Wednesday, August 04, 2010

This has been a long, hot, humid summer and the barn has been like a sauna, but I've made a lot of progress and the end of the project is now in sight!

As you can see, the cabin top is now painted out, non-skid has been applied, the hardware, rails, hatches and tracks for the sheet blocks have all been installed. The portholes are back in and properly bedded, the screens are in again, and the deck is just about ready for final caulking and sanding.

To answer the obvious question, the mast pulpits (the tall stainless rails flanking the mast base) are not caulked, just loosely bolted in place so I can remove them when we take the boat out of the barn. With any luck, that will be sometime around Labor Day.

Just today I put the repaired hatch framing back in, but the sliding hatch rails need some more fine tuning.

The interior is just about finished, except for painting the cabin sole (floor) and putting the teak decking on the hatches. That will be almost the last thing I do to minimize the wear and tear while in the barn.

As you can see, the pilot berth is the hold-all for my electrical tools and parts until I finish connecting all the breakers (about half finished now). I have 110VAC to the boat outlets so I no longer have to drag extensions in the hatch.

I hope you can see the teak trim flanking the coach roof beams. It trims out the overhead and helps to secure the headliner panels.

The v-berth is totally finished now, and all that is needed are the cushions and throw pillows. I still have to access the chain locker to bolt in the sampson posts and the locker divider for the two separate anchor lines, but that should be a pretty simple chore. With luck I'll only sweat one bucket! I'm glad that I put hand holds in the hatch framing - it makes it easier to get in and out of the berth.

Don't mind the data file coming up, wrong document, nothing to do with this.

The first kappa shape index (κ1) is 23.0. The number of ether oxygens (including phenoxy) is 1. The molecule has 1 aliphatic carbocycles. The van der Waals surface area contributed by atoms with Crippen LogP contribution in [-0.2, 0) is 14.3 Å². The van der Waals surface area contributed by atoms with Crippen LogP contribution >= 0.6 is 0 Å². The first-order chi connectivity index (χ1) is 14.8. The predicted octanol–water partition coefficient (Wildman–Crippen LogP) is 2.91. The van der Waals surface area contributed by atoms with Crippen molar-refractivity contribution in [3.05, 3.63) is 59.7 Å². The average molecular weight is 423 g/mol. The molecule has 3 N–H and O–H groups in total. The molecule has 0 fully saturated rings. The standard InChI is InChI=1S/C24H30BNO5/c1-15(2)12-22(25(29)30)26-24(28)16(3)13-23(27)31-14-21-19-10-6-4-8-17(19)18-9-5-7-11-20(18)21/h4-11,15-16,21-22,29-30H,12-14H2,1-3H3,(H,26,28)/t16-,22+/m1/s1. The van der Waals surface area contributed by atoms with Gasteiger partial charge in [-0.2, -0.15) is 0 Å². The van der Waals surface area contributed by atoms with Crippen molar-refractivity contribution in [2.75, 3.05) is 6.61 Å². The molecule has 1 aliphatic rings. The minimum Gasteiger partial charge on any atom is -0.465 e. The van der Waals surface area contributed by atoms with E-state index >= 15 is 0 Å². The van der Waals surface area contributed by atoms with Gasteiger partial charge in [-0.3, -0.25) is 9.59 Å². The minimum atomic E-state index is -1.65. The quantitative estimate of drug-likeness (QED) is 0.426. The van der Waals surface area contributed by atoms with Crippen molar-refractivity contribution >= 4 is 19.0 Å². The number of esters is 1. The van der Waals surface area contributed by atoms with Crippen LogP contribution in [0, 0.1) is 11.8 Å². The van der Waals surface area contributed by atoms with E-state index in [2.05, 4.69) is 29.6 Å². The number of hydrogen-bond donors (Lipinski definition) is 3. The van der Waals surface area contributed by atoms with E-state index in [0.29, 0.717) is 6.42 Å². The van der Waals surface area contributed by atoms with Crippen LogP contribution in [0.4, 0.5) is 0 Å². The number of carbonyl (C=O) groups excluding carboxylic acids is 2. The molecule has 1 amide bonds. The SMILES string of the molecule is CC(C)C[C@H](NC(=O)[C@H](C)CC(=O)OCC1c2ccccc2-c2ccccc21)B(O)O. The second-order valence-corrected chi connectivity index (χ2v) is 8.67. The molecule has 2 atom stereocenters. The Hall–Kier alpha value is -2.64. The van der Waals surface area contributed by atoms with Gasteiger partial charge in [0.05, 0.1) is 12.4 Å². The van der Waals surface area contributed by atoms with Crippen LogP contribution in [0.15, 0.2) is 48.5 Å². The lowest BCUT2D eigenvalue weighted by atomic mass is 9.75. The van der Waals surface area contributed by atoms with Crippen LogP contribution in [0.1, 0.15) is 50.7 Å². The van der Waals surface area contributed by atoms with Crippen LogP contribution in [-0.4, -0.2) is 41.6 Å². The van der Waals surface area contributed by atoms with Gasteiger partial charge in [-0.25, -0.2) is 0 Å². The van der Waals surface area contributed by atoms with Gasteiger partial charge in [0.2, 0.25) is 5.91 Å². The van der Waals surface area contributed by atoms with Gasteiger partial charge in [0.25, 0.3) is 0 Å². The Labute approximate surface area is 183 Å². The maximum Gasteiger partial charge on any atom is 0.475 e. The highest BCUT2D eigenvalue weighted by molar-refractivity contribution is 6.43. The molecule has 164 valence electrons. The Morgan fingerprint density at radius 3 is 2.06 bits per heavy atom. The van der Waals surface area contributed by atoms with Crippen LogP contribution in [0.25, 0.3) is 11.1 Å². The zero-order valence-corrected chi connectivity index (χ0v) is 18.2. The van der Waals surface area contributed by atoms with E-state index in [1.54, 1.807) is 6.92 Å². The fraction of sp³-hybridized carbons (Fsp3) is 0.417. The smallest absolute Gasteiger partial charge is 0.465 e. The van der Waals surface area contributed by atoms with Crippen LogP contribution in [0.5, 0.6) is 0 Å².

I'm hoping that I can get Barb to sew up some ditty bags for toiletries, reading material, etc., that we can hang up along the side of the hull on hooks, but if that doesn't get done for awhile we can cope easily.

The navigation station is looking pretty good and only the VHF radio is awaiting installation (it goes in the side panel where the cardboard template is) and the breaker panel is now hinged at the bottom with catches at the top so I can easily access the back of the panel and wiring.

The crappy temporary ladder is still in use, but the rest is finished. The GPS swing arm is mounted, but I'm still trying to figure out a graceful way to latch it in the stowed position and also in the open hatchway. The hatch still needs the safety handles on either side, but they'll be install within a day or two.

The dinette has turned out just about the way I visualized it five years ago, but the real proof will come when we eat our first meal on the water. The amount of storage on the Westsails never fails to amaze me: under the seats, behind every panel, and even under the dinette floor panels. When I look back at the "before" photos I can hardly recognize the same space.

Now I need to figure out where to mount the small flat-panel TV so kids can watch a movie in the evening.

The next push is to mount the newly resurfaced rudder, the bowsprit and manual anchor windlass, the new stainless steel boomkin, install the battery banks, charger and voltage inverter, paint the upper hull, and prep the underwater hull for the anti-fouling paint which we'll wait to apply just before it splashes in the water. Stay tuned for the grand finale!

2 Comments:

Blogger Rino Granito said...

Very interesting blog. I cannot begin to imagine the work and effort required to accomplish such a feat.

Congratulations and safe sailing may the weather be at your mercy.

4:14 PM  
Blogger Rino Granito said...

Very interesting blog. I cannot begin to imagine the work and effort required to accomplish such a feat.

Congratulations and safe sailing may the weather be at your mercy.

4:16 PM  

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